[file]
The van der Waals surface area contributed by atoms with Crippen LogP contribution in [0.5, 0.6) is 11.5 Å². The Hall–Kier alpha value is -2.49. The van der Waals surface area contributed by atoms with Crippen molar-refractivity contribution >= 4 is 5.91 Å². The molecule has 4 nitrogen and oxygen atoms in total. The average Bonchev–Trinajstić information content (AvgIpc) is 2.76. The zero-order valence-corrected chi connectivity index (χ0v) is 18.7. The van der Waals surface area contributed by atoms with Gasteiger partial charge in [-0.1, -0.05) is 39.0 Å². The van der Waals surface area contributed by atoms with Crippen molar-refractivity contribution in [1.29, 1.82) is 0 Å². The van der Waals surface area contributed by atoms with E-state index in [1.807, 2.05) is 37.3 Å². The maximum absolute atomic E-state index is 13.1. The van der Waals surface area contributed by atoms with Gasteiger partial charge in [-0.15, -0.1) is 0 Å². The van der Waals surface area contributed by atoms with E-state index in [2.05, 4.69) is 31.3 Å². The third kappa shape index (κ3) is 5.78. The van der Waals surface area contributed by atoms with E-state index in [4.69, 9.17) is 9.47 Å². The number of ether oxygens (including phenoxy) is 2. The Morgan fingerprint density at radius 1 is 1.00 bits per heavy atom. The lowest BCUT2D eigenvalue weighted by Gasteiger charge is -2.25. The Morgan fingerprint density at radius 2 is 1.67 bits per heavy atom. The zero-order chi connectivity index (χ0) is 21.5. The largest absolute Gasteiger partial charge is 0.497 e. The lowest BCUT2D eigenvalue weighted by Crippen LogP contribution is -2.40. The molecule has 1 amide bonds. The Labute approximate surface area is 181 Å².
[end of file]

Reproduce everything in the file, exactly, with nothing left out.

The van der Waals surface area contributed by atoms with Crippen LogP contribution in [0.5, 0.6) is 11.5 Å². The Hall–Kier alpha value is -2.49. The van der Waals surface area contributed by atoms with Crippen molar-refractivity contribution >= 4 is 5.91 Å². The molecule has 4 nitrogen and oxygen atoms in total. The average Bonchev–Trinajstić information content (AvgIpc) is 2.76. The zero-order valence-corrected chi connectivity index (χ0v) is 18.7. The van der Waals surface area contributed by atoms with Gasteiger partial charge in [-0.1, -0.05) is 39.0 Å². The van der Waals surface area contributed by atoms with Crippen molar-refractivity contribution in [1.29, 1.82) is 0 Å². The van der Waals surface area contributed by atoms with E-state index in [1.807, 2.05) is 37.3 Å². The maximum absolute atomic E-state index is 13.1. The van der Waals surface area contributed by atoms with Gasteiger partial charge in [-0.15, -0.1) is 0 Å². The van der Waals surface area contributed by atoms with E-state index in [2.05, 4.69) is 31.3 Å². The third kappa shape index (κ3) is 5.78. The van der Waals surface area contributed by atoms with E-state index in [4.69, 9.17) is 9.47 Å². The number of ether oxygens (including phenoxy) is 2. The Morgan fingerprint density at radius 1 is 1.00 bits per heavy atom. The lowest BCUT2D eigenvalue weighted by Gasteiger charge is -2.25. The Morgan fingerprint density at radius 2 is 1.67 bits per heavy atom. The zero-order chi connectivity index (χ0) is 21.5. The largest absolute Gasteiger partial charge is 0.497 e. The lowest BCUT2D eigenvalue weighted by Crippen LogP contribution is -2.40. The molecule has 1 amide bonds. The Labute approximate surface area is 181 Å².